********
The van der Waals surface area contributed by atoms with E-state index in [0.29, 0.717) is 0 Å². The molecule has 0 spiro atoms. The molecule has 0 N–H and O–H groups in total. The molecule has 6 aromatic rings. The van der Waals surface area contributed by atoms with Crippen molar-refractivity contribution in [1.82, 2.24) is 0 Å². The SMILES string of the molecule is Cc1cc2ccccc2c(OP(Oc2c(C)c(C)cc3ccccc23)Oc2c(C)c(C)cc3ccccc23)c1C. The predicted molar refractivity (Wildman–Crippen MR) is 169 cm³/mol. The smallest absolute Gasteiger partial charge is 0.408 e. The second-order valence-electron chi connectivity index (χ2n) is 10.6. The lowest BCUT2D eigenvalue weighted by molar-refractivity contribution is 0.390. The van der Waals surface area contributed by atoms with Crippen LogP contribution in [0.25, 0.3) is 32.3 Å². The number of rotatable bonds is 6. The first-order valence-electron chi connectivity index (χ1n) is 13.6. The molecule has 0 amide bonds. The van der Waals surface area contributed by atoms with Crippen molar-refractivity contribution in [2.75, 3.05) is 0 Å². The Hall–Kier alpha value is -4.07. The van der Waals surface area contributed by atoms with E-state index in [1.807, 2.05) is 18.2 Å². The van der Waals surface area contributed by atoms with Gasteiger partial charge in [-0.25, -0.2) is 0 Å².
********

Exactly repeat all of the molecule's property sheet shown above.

The van der Waals surface area contributed by atoms with E-state index in [0.29, 0.717) is 0 Å². The molecule has 0 spiro atoms. The molecule has 0 N–H and O–H groups in total. The molecule has 6 aromatic rings. The van der Waals surface area contributed by atoms with Crippen molar-refractivity contribution in [1.82, 2.24) is 0 Å². The SMILES string of the molecule is Cc1cc2ccccc2c(OP(Oc2c(C)c(C)cc3ccccc23)Oc2c(C)c(C)cc3ccccc23)c1C. The predicted molar refractivity (Wildman–Crippen MR) is 169 cm³/mol. The smallest absolute Gasteiger partial charge is 0.408 e. The second-order valence-electron chi connectivity index (χ2n) is 10.6. The lowest BCUT2D eigenvalue weighted by molar-refractivity contribution is 0.390. The van der Waals surface area contributed by atoms with Crippen LogP contribution in [0.25, 0.3) is 32.3 Å². The number of rotatable bonds is 6. The first-order valence-electron chi connectivity index (χ1n) is 13.6. The molecule has 0 amide bonds. The van der Waals surface area contributed by atoms with Crippen molar-refractivity contribution in [2.75, 3.05) is 0 Å². The Hall–Kier alpha value is -4.07. The van der Waals surface area contributed by atoms with E-state index in [1.807, 2.05) is 18.2 Å². The van der Waals surface area contributed by atoms with Gasteiger partial charge in [-0.25, -0.2) is 0 Å².